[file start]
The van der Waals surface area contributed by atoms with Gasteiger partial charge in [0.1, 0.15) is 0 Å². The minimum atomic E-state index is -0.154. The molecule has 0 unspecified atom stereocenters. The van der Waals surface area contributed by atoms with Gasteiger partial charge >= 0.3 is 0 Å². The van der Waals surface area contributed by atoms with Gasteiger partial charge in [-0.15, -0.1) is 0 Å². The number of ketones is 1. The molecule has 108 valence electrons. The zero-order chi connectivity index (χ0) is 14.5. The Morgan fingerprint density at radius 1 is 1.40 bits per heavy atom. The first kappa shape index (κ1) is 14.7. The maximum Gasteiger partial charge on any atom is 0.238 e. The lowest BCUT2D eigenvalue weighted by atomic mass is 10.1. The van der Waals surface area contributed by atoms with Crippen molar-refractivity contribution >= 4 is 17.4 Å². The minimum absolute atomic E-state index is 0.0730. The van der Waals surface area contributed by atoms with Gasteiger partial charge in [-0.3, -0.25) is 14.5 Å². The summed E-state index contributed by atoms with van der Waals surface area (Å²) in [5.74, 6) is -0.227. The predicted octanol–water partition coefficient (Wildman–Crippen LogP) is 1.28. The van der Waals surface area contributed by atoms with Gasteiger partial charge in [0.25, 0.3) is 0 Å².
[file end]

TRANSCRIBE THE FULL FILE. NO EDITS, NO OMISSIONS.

The van der Waals surface area contributed by atoms with Gasteiger partial charge in [0.1, 0.15) is 0 Å². The minimum atomic E-state index is -0.154. The molecule has 0 unspecified atom stereocenters. The van der Waals surface area contributed by atoms with Gasteiger partial charge >= 0.3 is 0 Å². The van der Waals surface area contributed by atoms with Gasteiger partial charge in [-0.15, -0.1) is 0 Å². The number of ketones is 1. The molecule has 108 valence electrons. The zero-order chi connectivity index (χ0) is 14.5. The Morgan fingerprint density at radius 1 is 1.40 bits per heavy atom. The first kappa shape index (κ1) is 14.7. The maximum Gasteiger partial charge on any atom is 0.238 e. The lowest BCUT2D eigenvalue weighted by atomic mass is 10.1. The van der Waals surface area contributed by atoms with Crippen molar-refractivity contribution >= 4 is 17.4 Å². The minimum absolute atomic E-state index is 0.0730. The van der Waals surface area contributed by atoms with Gasteiger partial charge in [-0.3, -0.25) is 14.5 Å². The summed E-state index contributed by atoms with van der Waals surface area (Å²) in [5.74, 6) is -0.227. The predicted octanol–water partition coefficient (Wildman–Crippen LogP) is 1.28. The van der Waals surface area contributed by atoms with Gasteiger partial charge in [0.25, 0.3) is 0 Å².